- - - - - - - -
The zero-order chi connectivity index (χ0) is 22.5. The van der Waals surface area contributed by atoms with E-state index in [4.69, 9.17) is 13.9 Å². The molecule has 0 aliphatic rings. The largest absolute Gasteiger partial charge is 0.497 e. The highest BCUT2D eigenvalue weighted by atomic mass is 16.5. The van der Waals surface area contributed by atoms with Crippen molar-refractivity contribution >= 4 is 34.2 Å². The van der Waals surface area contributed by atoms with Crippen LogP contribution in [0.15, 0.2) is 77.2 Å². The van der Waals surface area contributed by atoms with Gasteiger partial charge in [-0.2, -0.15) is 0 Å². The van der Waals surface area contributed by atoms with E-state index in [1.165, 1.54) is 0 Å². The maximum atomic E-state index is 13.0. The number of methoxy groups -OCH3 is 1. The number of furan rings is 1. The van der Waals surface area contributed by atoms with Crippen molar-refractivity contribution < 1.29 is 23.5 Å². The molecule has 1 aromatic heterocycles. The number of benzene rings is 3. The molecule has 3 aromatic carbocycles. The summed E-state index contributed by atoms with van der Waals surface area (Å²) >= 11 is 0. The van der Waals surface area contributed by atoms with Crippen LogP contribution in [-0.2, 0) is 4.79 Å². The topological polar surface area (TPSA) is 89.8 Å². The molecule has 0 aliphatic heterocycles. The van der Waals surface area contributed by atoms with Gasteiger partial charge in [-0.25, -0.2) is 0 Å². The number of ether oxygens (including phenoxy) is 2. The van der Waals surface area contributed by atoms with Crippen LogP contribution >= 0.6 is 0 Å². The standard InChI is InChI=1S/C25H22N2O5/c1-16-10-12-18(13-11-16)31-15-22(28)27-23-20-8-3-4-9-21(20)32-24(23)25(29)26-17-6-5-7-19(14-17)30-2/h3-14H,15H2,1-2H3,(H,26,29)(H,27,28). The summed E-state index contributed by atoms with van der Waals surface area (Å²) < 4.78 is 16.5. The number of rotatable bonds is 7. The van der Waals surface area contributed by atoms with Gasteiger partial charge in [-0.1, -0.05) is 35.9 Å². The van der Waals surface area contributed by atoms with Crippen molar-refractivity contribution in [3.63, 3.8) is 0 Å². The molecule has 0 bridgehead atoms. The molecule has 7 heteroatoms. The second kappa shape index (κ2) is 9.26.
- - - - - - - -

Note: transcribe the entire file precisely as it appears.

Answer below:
The zero-order chi connectivity index (χ0) is 22.5. The van der Waals surface area contributed by atoms with E-state index in [4.69, 9.17) is 13.9 Å². The molecule has 0 aliphatic rings. The largest absolute Gasteiger partial charge is 0.497 e. The highest BCUT2D eigenvalue weighted by atomic mass is 16.5. The van der Waals surface area contributed by atoms with Crippen molar-refractivity contribution >= 4 is 34.2 Å². The van der Waals surface area contributed by atoms with Crippen LogP contribution in [0.15, 0.2) is 77.2 Å². The van der Waals surface area contributed by atoms with Gasteiger partial charge in [-0.2, -0.15) is 0 Å². The van der Waals surface area contributed by atoms with E-state index in [1.165, 1.54) is 0 Å². The maximum atomic E-state index is 13.0. The number of methoxy groups -OCH3 is 1. The number of furan rings is 1. The van der Waals surface area contributed by atoms with Crippen molar-refractivity contribution < 1.29 is 23.5 Å². The molecule has 1 aromatic heterocycles. The number of benzene rings is 3. The molecule has 3 aromatic carbocycles. The summed E-state index contributed by atoms with van der Waals surface area (Å²) >= 11 is 0. The van der Waals surface area contributed by atoms with Crippen LogP contribution in [-0.2, 0) is 4.79 Å². The topological polar surface area (TPSA) is 89.8 Å². The molecule has 0 aliphatic heterocycles. The van der Waals surface area contributed by atoms with Gasteiger partial charge in [-0.25, -0.2) is 0 Å². The number of ether oxygens (including phenoxy) is 2. The van der Waals surface area contributed by atoms with Crippen LogP contribution >= 0.6 is 0 Å². The standard InChI is InChI=1S/C25H22N2O5/c1-16-10-12-18(13-11-16)31-15-22(28)27-23-20-8-3-4-9-21(20)32-24(23)25(29)26-17-6-5-7-19(14-17)30-2/h3-14H,15H2,1-2H3,(H,26,29)(H,27,28). The summed E-state index contributed by atoms with van der Waals surface area (Å²) < 4.78 is 16.5. The number of rotatable bonds is 7. The van der Waals surface area contributed by atoms with Gasteiger partial charge in [-0.1, -0.05) is 35.9 Å². The van der Waals surface area contributed by atoms with Crippen molar-refractivity contribution in [3.63, 3.8) is 0 Å². The molecule has 0 bridgehead atoms. The molecule has 7 heteroatoms. The second kappa shape index (κ2) is 9.26.